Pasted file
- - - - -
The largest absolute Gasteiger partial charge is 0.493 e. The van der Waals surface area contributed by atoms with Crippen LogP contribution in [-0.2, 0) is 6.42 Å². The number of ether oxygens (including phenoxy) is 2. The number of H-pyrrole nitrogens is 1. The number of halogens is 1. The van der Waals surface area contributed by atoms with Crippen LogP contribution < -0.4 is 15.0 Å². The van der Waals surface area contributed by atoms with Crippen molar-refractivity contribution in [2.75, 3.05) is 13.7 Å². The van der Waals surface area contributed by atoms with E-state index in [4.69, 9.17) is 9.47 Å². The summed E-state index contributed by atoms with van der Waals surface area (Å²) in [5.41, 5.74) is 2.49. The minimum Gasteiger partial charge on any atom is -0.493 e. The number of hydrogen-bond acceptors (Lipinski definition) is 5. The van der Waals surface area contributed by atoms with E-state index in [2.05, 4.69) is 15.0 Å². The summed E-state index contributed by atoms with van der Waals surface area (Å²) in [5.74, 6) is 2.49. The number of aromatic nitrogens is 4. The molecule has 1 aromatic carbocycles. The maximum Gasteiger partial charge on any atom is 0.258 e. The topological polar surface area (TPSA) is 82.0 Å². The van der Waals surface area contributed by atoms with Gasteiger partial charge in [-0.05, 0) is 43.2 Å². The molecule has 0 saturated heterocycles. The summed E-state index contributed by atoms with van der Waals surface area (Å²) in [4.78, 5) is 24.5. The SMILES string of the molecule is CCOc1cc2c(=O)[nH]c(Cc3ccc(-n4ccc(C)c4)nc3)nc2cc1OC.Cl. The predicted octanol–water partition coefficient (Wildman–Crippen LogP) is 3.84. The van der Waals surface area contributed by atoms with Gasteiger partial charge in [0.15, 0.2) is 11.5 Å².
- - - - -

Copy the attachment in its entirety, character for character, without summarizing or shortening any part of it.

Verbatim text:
The largest absolute Gasteiger partial charge is 0.493 e. The van der Waals surface area contributed by atoms with Crippen LogP contribution in [-0.2, 0) is 6.42 Å². The number of ether oxygens (including phenoxy) is 2. The number of H-pyrrole nitrogens is 1. The number of halogens is 1. The van der Waals surface area contributed by atoms with Crippen LogP contribution < -0.4 is 15.0 Å². The van der Waals surface area contributed by atoms with Crippen molar-refractivity contribution in [2.75, 3.05) is 13.7 Å². The van der Waals surface area contributed by atoms with E-state index in [4.69, 9.17) is 9.47 Å². The summed E-state index contributed by atoms with van der Waals surface area (Å²) in [5.41, 5.74) is 2.49. The minimum Gasteiger partial charge on any atom is -0.493 e. The number of hydrogen-bond acceptors (Lipinski definition) is 5. The van der Waals surface area contributed by atoms with E-state index in [2.05, 4.69) is 15.0 Å². The summed E-state index contributed by atoms with van der Waals surface area (Å²) in [5.74, 6) is 2.49. The number of aromatic nitrogens is 4. The molecule has 1 aromatic carbocycles. The maximum Gasteiger partial charge on any atom is 0.258 e. The topological polar surface area (TPSA) is 82.0 Å². The van der Waals surface area contributed by atoms with Gasteiger partial charge in [-0.05, 0) is 43.2 Å². The molecule has 0 saturated heterocycles. The summed E-state index contributed by atoms with van der Waals surface area (Å²) in [4.78, 5) is 24.5. The SMILES string of the molecule is CCOc1cc2c(=O)[nH]c(Cc3ccc(-n4ccc(C)c4)nc3)nc2cc1OC.Cl. The predicted octanol–water partition coefficient (Wildman–Crippen LogP) is 3.84. The van der Waals surface area contributed by atoms with Gasteiger partial charge in [0.15, 0.2) is 11.5 Å².